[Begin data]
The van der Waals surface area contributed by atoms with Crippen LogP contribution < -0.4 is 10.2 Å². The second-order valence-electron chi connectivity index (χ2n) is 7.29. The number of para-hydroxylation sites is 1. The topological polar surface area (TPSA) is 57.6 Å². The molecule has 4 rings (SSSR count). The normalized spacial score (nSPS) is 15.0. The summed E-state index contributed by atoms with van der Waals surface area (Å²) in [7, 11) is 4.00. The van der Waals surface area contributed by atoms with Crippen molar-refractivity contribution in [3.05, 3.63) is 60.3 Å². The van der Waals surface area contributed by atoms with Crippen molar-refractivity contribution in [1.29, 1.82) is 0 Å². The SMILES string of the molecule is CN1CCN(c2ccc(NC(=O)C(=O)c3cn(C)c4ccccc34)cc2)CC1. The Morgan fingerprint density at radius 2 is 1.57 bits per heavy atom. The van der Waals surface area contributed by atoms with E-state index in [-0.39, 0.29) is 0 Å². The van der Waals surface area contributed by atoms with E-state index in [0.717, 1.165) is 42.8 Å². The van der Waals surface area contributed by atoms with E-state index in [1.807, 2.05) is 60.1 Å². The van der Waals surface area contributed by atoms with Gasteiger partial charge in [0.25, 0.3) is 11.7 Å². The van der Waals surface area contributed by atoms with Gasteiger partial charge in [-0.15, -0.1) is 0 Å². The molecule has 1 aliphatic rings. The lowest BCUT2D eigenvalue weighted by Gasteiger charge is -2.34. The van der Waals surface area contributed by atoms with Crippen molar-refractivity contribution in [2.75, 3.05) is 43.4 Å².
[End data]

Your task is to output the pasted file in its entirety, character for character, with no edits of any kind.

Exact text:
The van der Waals surface area contributed by atoms with Crippen LogP contribution < -0.4 is 10.2 Å². The second-order valence-electron chi connectivity index (χ2n) is 7.29. The number of para-hydroxylation sites is 1. The topological polar surface area (TPSA) is 57.6 Å². The molecule has 4 rings (SSSR count). The normalized spacial score (nSPS) is 15.0. The summed E-state index contributed by atoms with van der Waals surface area (Å²) in [7, 11) is 4.00. The van der Waals surface area contributed by atoms with Crippen molar-refractivity contribution in [3.05, 3.63) is 60.3 Å². The van der Waals surface area contributed by atoms with Crippen molar-refractivity contribution in [1.29, 1.82) is 0 Å². The SMILES string of the molecule is CN1CCN(c2ccc(NC(=O)C(=O)c3cn(C)c4ccccc34)cc2)CC1. The Morgan fingerprint density at radius 2 is 1.57 bits per heavy atom. The van der Waals surface area contributed by atoms with E-state index in [-0.39, 0.29) is 0 Å². The van der Waals surface area contributed by atoms with E-state index in [0.717, 1.165) is 42.8 Å². The van der Waals surface area contributed by atoms with E-state index in [1.807, 2.05) is 60.1 Å². The van der Waals surface area contributed by atoms with Gasteiger partial charge in [0.25, 0.3) is 11.7 Å². The van der Waals surface area contributed by atoms with Gasteiger partial charge in [-0.15, -0.1) is 0 Å². The molecule has 1 aliphatic rings. The lowest BCUT2D eigenvalue weighted by Gasteiger charge is -2.34. The van der Waals surface area contributed by atoms with Crippen molar-refractivity contribution in [2.75, 3.05) is 43.4 Å².